By C. Todd Lopez
WASHINGTON (Oct. 13, 2009) -- Servicemembers who participated in the first state-side training program for joint counter-IED teams have just arrived in Afghanistan for a year-long assignment.
The Tidal Sun pilot program trained servicemembers to work as part of counter-IED teams to gather information and evidence from improvised explosive device event sites -- locations where IEDs have exploded or were discovered -- and then send that information to higher headquarters for further analysis.
The pilot training program ran Aug. 30 - Sept. 20 and was conducted by the Joint Improvised Explosive Device Defeat Organization's Joint Center of Excellence at the Army's National Training Center at Fort Irwin, Calif.
"The goal of these teams is to be able to ... learn about who might have built and placed the device and any other tell-tale things," said Marine Corps Col. Christopher Mahoney, chief of staff of the JIEDDO JCOE. "That will enable us to go back in the process and prevent similar devices from similar people under similar circumstances from being emplaced in the first place.
"The long and short of it is, we don't want the explosion to ever happen. These teams are going to be a great enabler to do that."
Mahoney said that as part of Tidal Sun, both American servicemembers and NATO partners were trained to gather physical evidence from a site, such as pieces of bombs, circuit boards, or evidence of explosives, to analyze it and to then send it off for further analysis. Instructors for Tidal Sun included experienced agents from Alcohol, Tobacco and Firearms.
"Part of the power potential of this program is collaborating with our NATO allies and inter-agency partners," Mahoney said. "And using the immense experience offered by Alcohol, Tobacco and Firearms agents in our training program, for example, gives us a perspective and a depth of knowledge that the Department of Defense simply does not have. This type of partnering is a major key to success, no question."
New information discovered about the tactics of the networks of individuals that planted the IEDs can then be sent downstream to help those in theater better discover IEDs before they explode and cause injury or death.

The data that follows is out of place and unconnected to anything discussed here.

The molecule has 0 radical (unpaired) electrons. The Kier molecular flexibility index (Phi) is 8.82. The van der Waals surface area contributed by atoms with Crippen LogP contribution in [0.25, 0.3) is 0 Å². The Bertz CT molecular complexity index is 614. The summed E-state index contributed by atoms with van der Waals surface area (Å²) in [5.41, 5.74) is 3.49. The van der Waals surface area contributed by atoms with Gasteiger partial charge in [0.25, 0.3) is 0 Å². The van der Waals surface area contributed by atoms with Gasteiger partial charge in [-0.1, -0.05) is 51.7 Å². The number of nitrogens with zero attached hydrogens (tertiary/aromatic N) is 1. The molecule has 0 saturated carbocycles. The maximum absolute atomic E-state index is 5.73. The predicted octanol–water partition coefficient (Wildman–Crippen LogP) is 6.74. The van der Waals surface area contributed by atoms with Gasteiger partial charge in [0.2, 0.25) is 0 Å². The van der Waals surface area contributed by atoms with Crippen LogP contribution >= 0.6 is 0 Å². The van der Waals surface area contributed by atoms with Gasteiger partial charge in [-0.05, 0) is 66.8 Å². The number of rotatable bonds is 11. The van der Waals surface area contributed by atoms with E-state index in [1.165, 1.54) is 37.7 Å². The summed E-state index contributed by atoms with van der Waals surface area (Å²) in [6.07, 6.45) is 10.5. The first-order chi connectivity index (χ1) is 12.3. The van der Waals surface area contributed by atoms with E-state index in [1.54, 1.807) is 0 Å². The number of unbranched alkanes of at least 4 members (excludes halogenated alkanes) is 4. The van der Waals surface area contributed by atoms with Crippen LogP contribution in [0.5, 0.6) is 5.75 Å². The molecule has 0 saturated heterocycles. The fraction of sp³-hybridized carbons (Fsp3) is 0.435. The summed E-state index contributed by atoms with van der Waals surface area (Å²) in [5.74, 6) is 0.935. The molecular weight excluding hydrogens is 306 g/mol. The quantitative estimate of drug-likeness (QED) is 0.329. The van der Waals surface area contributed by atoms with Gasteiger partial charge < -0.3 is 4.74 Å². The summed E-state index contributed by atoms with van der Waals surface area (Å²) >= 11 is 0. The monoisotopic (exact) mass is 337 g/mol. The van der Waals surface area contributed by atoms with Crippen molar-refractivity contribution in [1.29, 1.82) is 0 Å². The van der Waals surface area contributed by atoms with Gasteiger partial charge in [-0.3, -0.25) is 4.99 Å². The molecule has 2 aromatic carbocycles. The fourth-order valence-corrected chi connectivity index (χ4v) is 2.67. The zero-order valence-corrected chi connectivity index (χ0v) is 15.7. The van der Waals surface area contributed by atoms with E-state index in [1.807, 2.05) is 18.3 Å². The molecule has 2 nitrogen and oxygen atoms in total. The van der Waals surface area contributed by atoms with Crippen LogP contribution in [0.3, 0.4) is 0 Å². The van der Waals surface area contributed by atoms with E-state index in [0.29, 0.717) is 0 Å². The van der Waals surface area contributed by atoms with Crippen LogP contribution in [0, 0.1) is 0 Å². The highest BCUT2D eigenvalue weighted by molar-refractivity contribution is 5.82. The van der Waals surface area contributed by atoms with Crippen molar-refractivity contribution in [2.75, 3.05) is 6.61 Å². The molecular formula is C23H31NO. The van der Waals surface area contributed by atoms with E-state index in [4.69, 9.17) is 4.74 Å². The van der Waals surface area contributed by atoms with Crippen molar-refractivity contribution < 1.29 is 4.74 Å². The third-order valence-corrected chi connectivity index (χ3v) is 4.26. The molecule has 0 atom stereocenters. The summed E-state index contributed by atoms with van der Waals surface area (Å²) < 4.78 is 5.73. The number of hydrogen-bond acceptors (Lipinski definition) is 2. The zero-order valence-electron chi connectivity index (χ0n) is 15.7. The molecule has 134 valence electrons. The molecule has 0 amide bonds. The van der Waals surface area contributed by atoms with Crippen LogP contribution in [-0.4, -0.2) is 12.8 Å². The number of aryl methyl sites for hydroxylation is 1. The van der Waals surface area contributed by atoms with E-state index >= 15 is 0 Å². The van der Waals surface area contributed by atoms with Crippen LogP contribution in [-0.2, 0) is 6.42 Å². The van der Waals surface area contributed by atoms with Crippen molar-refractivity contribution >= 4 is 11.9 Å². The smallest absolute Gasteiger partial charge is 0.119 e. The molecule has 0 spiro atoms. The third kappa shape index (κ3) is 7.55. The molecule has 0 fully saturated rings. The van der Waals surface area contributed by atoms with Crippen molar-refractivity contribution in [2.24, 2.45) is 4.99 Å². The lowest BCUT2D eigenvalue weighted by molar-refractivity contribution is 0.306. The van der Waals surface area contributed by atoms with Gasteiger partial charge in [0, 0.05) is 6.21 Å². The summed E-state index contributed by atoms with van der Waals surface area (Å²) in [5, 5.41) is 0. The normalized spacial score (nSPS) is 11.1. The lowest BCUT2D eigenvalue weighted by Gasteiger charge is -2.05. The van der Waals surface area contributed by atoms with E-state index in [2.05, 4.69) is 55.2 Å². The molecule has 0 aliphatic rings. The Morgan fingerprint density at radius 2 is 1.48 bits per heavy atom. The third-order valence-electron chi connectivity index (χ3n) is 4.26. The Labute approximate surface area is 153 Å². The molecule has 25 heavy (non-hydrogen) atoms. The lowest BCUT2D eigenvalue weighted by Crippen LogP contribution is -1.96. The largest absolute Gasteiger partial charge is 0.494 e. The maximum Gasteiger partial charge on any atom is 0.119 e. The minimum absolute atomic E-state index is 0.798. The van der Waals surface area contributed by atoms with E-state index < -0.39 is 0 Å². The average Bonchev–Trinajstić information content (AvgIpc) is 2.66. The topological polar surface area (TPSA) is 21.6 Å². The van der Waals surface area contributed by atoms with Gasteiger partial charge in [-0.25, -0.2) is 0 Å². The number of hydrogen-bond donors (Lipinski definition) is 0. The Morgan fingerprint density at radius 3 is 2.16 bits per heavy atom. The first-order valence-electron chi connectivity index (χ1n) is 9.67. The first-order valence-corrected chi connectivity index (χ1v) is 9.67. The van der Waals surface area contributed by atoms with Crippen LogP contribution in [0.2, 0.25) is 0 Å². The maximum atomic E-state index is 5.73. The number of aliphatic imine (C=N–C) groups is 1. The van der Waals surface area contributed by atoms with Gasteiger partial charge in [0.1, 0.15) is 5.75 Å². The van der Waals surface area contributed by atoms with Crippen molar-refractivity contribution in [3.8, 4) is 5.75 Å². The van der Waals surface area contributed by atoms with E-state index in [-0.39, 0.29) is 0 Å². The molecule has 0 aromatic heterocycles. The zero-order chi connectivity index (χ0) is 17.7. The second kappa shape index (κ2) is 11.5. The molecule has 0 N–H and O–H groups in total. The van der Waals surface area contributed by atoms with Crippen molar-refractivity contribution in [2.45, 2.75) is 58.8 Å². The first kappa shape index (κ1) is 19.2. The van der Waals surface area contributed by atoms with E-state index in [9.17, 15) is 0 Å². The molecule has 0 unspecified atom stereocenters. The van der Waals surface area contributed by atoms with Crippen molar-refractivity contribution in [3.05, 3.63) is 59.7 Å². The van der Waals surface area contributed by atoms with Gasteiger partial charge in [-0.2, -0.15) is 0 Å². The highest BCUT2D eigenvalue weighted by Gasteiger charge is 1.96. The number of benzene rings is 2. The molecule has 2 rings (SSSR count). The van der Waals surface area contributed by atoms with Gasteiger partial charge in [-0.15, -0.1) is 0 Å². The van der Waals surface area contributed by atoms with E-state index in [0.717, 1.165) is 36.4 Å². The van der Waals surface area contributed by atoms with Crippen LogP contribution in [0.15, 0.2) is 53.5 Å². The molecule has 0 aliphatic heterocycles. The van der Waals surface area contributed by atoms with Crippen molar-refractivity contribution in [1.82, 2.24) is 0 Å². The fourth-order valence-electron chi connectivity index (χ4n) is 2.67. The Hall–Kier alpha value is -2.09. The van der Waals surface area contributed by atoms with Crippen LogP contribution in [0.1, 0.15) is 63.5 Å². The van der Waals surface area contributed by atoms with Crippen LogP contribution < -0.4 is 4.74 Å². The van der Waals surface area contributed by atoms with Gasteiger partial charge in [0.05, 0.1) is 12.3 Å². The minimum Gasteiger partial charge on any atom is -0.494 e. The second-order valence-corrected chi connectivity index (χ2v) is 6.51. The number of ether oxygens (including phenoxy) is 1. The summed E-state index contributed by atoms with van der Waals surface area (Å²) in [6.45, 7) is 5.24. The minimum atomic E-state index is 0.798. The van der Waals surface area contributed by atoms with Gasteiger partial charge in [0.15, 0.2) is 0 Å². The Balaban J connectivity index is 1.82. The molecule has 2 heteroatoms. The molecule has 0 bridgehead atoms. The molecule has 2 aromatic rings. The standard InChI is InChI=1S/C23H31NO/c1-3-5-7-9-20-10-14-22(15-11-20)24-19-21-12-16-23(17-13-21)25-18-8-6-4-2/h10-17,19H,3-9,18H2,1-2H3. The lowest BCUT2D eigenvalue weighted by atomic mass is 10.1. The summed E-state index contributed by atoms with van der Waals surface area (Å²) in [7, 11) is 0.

While counter-IED teams already exist, are currently serving in both Iraq and Afghanistan, the teams have until now been assembled in theater from servicemembers who sometimes trained for the task of tactical site exploitation on the job, in theater. This is the first time those bound to work on a counter-IED team have been gathered together stateside, before deployment, and formally trained for the job they would perform in theater, said Command Sgt. Maj. Todd Burnett, JIEDDO.
"We brought them all together and kind of put them in a team environment before they go into theater," Burnett said. "This time we wanted to create a program where we bring them together in a training environment and teach them the stuff -- to do tactical site exploitation, to do finger printing, to exploit a site where there's been an IED event."
The counter-IED teams are made up of members from all services: Army, Marine Corps, Navy and Air Force. Having servicemembers work together in a training environment prior to deployment means they'll be better able to work together once in theater, Burnett said.
Burnett said JEIDDO leadership was pleased with the way training played out as part of Tidal Sun.
"This was a pilot program, we liked how it worked, so that's what we'll do -- hence forth we'll bring them all together," he said.
In Afghanistan, Burnett said, the counter-IED teams will be officially assigned to Task Force Paladin, the counter-IED command in that theater. But the individuals who attended the pilot iteration of the training conducted at Fort Irwin will actually be attached to and will serve units within the 5th Stryker Brigade, 2nd Infantry Division -- which is already deployed into theater.